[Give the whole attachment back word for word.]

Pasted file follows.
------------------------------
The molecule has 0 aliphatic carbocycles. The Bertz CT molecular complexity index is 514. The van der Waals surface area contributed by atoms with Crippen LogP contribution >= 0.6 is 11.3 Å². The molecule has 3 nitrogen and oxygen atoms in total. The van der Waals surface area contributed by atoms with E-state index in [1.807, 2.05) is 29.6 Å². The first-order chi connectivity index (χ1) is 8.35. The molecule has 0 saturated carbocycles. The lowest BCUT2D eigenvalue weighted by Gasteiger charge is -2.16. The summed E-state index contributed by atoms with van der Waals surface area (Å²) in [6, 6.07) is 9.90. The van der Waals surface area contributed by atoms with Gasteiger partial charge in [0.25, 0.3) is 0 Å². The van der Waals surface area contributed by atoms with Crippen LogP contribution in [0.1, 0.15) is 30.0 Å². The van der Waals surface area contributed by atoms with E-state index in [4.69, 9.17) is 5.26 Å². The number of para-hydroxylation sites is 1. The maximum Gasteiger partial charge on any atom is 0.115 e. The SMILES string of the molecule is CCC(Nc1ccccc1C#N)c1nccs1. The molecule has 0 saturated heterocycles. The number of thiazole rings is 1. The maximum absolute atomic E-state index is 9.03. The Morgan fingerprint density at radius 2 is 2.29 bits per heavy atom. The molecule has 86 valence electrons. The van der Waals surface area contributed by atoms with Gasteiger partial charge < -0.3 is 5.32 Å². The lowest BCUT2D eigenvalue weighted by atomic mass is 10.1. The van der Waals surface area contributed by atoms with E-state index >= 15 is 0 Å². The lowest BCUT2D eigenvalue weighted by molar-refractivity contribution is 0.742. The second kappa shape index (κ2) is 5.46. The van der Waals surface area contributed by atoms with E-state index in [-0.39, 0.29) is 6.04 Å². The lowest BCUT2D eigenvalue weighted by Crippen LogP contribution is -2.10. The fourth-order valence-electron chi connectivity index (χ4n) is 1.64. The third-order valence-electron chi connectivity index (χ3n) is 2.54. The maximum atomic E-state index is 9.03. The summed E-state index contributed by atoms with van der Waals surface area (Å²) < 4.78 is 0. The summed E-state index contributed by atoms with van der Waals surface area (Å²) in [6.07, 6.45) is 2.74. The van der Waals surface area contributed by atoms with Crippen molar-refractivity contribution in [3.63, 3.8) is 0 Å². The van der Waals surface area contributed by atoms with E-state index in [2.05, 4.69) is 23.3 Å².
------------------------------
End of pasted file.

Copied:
The molecule has 0 aliphatic carbocycles. The Bertz CT molecular complexity index is 514. The van der Waals surface area contributed by atoms with Crippen LogP contribution >= 0.6 is 11.3 Å². The molecule has 3 nitrogen and oxygen atoms in total. The van der Waals surface area contributed by atoms with E-state index in [1.807, 2.05) is 29.6 Å². The first-order chi connectivity index (χ1) is 8.35. The molecule has 0 saturated carbocycles. The lowest BCUT2D eigenvalue weighted by Gasteiger charge is -2.16. The summed E-state index contributed by atoms with van der Waals surface area (Å²) in [6, 6.07) is 9.90. The van der Waals surface area contributed by atoms with Gasteiger partial charge in [0.25, 0.3) is 0 Å². The van der Waals surface area contributed by atoms with Crippen LogP contribution in [0.1, 0.15) is 30.0 Å². The van der Waals surface area contributed by atoms with E-state index in [4.69, 9.17) is 5.26 Å². The number of para-hydroxylation sites is 1. The maximum Gasteiger partial charge on any atom is 0.115 e. The SMILES string of the molecule is CCC(Nc1ccccc1C#N)c1nccs1. The molecule has 0 saturated heterocycles. The number of thiazole rings is 1. The maximum absolute atomic E-state index is 9.03. The Morgan fingerprint density at radius 2 is 2.29 bits per heavy atom. The molecule has 86 valence electrons. The van der Waals surface area contributed by atoms with Gasteiger partial charge < -0.3 is 5.32 Å². The lowest BCUT2D eigenvalue weighted by atomic mass is 10.1. The van der Waals surface area contributed by atoms with E-state index >= 15 is 0 Å². The lowest BCUT2D eigenvalue weighted by molar-refractivity contribution is 0.742. The second kappa shape index (κ2) is 5.46. The van der Waals surface area contributed by atoms with E-state index in [-0.39, 0.29) is 6.04 Å². The lowest BCUT2D eigenvalue weighted by Crippen LogP contribution is -2.10. The fourth-order valence-electron chi connectivity index (χ4n) is 1.64. The third-order valence-electron chi connectivity index (χ3n) is 2.54. The maximum atomic E-state index is 9.03. The summed E-state index contributed by atoms with van der Waals surface area (Å²) < 4.78 is 0. The summed E-state index contributed by atoms with van der Waals surface area (Å²) in [6.07, 6.45) is 2.74. The van der Waals surface area contributed by atoms with Crippen molar-refractivity contribution in [3.63, 3.8) is 0 Å². The van der Waals surface area contributed by atoms with E-state index in [2.05, 4.69) is 23.3 Å².